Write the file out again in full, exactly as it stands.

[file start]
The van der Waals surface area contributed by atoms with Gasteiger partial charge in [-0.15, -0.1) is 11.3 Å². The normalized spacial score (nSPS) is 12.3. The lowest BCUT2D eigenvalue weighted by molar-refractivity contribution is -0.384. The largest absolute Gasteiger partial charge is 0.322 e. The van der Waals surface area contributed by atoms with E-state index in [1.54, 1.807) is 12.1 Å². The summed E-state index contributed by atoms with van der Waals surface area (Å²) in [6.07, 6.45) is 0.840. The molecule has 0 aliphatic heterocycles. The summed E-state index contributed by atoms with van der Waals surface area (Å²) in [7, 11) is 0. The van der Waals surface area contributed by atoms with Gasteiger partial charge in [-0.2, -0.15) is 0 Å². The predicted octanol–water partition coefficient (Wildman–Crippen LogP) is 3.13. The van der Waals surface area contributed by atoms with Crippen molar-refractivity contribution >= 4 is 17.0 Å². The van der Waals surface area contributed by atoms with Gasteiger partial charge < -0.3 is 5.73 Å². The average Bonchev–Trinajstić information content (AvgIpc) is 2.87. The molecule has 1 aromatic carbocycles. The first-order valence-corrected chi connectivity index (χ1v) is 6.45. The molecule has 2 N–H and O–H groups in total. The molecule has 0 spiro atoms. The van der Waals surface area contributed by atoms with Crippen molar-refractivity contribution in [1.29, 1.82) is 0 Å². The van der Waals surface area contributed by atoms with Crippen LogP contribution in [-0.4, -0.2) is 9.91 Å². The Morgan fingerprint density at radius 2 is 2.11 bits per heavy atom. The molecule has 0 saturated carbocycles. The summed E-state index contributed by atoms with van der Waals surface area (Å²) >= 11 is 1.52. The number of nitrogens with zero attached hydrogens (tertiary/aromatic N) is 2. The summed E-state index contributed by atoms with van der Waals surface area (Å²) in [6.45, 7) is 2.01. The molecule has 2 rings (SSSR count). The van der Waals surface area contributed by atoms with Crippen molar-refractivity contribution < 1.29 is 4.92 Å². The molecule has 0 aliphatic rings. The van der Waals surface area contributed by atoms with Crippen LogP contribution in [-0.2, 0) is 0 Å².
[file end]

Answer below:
The van der Waals surface area contributed by atoms with Gasteiger partial charge in [-0.15, -0.1) is 11.3 Å². The normalized spacial score (nSPS) is 12.3. The lowest BCUT2D eigenvalue weighted by molar-refractivity contribution is -0.384. The largest absolute Gasteiger partial charge is 0.322 e. The van der Waals surface area contributed by atoms with E-state index in [1.54, 1.807) is 12.1 Å². The summed E-state index contributed by atoms with van der Waals surface area (Å²) in [6.07, 6.45) is 0.840. The molecule has 0 aliphatic heterocycles. The summed E-state index contributed by atoms with van der Waals surface area (Å²) in [7, 11) is 0. The van der Waals surface area contributed by atoms with Gasteiger partial charge in [-0.2, -0.15) is 0 Å². The predicted octanol–water partition coefficient (Wildman–Crippen LogP) is 3.13. The van der Waals surface area contributed by atoms with Crippen molar-refractivity contribution >= 4 is 17.0 Å². The van der Waals surface area contributed by atoms with Gasteiger partial charge < -0.3 is 5.73 Å². The average Bonchev–Trinajstić information content (AvgIpc) is 2.87. The molecule has 1 aromatic carbocycles. The first-order valence-corrected chi connectivity index (χ1v) is 6.45. The molecule has 2 N–H and O–H groups in total. The molecule has 0 spiro atoms. The van der Waals surface area contributed by atoms with Crippen molar-refractivity contribution in [1.29, 1.82) is 0 Å². The van der Waals surface area contributed by atoms with Crippen LogP contribution in [-0.4, -0.2) is 9.91 Å². The Morgan fingerprint density at radius 2 is 2.11 bits per heavy atom. The molecule has 0 saturated carbocycles. The summed E-state index contributed by atoms with van der Waals surface area (Å²) >= 11 is 1.52. The number of nitrogens with zero attached hydrogens (tertiary/aromatic N) is 2. The summed E-state index contributed by atoms with van der Waals surface area (Å²) in [6.45, 7) is 2.01. The molecule has 2 rings (SSSR count). The van der Waals surface area contributed by atoms with Crippen molar-refractivity contribution < 1.29 is 4.92 Å². The molecule has 0 aliphatic rings. The van der Waals surface area contributed by atoms with Crippen LogP contribution in [-0.2, 0) is 0 Å².